Heck.. I remember begging my parents to NOT get a new car when I was a kid. Why? I did get teased a couple of times thanks to our old hunk of junk, but I thought my parents couldn’t afford a new car with all our medical bills. And they couldn’t.

    The car commercial I really hate is the one with the young entrepreneur who is running a cake business where she has to deliver the cakes. She doesn’t have a car, so she’s forced to deliver the cakes via public transit while she’s been saving for “months” for a brand new “somebrand” car. Why does a small business owner need a shiny new car to deliver cakes? She could have bought a used car months ago.

  67. Angela says:

    I totally agree with you. We use Netflix in our home partly because I don’t even want my kids to watch commercials. My 8 year old would definitely pick up on this boys attitude. Kids are so impressionable. And yes, it’s our job as parents to help be their filter. I already hear so many comments from my 8 year old about what all his school friends have that he doesn’t. It’s a constant teaching.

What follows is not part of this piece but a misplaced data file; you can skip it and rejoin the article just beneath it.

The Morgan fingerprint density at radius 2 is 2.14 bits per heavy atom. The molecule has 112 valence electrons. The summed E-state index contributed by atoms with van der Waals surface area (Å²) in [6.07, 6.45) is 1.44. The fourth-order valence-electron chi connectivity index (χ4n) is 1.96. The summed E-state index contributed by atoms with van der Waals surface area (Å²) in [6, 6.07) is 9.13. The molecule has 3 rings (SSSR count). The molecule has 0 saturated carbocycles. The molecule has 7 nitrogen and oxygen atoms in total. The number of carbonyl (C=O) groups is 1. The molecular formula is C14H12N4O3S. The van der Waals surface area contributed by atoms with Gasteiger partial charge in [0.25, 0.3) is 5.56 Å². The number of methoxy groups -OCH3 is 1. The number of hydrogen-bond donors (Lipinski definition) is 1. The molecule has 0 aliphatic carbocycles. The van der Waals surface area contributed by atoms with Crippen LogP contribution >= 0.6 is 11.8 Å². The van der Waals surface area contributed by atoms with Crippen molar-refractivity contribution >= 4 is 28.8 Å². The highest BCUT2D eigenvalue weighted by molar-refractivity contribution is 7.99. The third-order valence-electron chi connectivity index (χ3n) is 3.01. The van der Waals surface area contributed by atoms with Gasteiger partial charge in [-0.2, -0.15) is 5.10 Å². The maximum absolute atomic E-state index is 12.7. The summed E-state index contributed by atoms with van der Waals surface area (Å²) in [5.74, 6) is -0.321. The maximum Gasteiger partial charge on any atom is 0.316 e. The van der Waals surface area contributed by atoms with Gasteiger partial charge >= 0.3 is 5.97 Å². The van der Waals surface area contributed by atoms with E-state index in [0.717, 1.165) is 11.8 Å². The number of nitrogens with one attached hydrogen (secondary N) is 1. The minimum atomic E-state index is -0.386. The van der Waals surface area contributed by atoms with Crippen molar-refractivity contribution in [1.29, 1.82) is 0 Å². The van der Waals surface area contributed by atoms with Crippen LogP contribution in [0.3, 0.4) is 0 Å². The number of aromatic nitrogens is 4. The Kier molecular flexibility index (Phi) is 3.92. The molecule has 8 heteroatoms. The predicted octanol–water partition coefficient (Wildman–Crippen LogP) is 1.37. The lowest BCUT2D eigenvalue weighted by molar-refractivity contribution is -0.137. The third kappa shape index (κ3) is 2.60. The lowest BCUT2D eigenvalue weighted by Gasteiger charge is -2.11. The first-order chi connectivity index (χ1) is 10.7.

68. Karen says:

    @ Kathy #59 – so true so true. I don’t have kids but I remember pretending like I didn’t have parents for several years!!!!

  69. Roberta says:

    Love the post, LOATHE the commercial, and agree with many of the excellent comments made above. The name calling, the kid sitting playing video games while the dad washes the car, the ingratitude and spoiled attitude of the child who should feel lucky to be driven around in a vehicle at all. Everyday I see kids and their parents waiting at bus stops in the hot sun for transportation. Yes, my son sometimes gripes about our financial limitations, but he also feels secure knowing that he has a home, reliable transport, food, utilities, time to study and play music because of our frugal lifestyle.

  70. guest says:

    Yes this commercial is a loser, as is most programming when it comes to positive family values. Cartoons and other “family” or “child friendly” programming invariably features invisible parents or fathers who are complete idiots who must be taught by their wise children. Even the award winning Berenstain Bears has that doofus Papa Bear. Censor media in your home if you have children, if you can’t make time to participate and discuss.

  71. Janice says:

    Great post, great comments. I would love to read your thoughts on more of these ridiculous commercials. Thanks for writing about this.

  72. Susanne says:

    As a first-grade teacher, I deal daily with children allowed to speak to their parents in this way. Early each school year, we discuss tone of voice and word choices- we call it “making each other’s day better.” Some children look at me shocked and confused because they’ve never been expected to speak politely. It usually doesn’t take long for them to understand my expectations, and try to change. Most children, that is.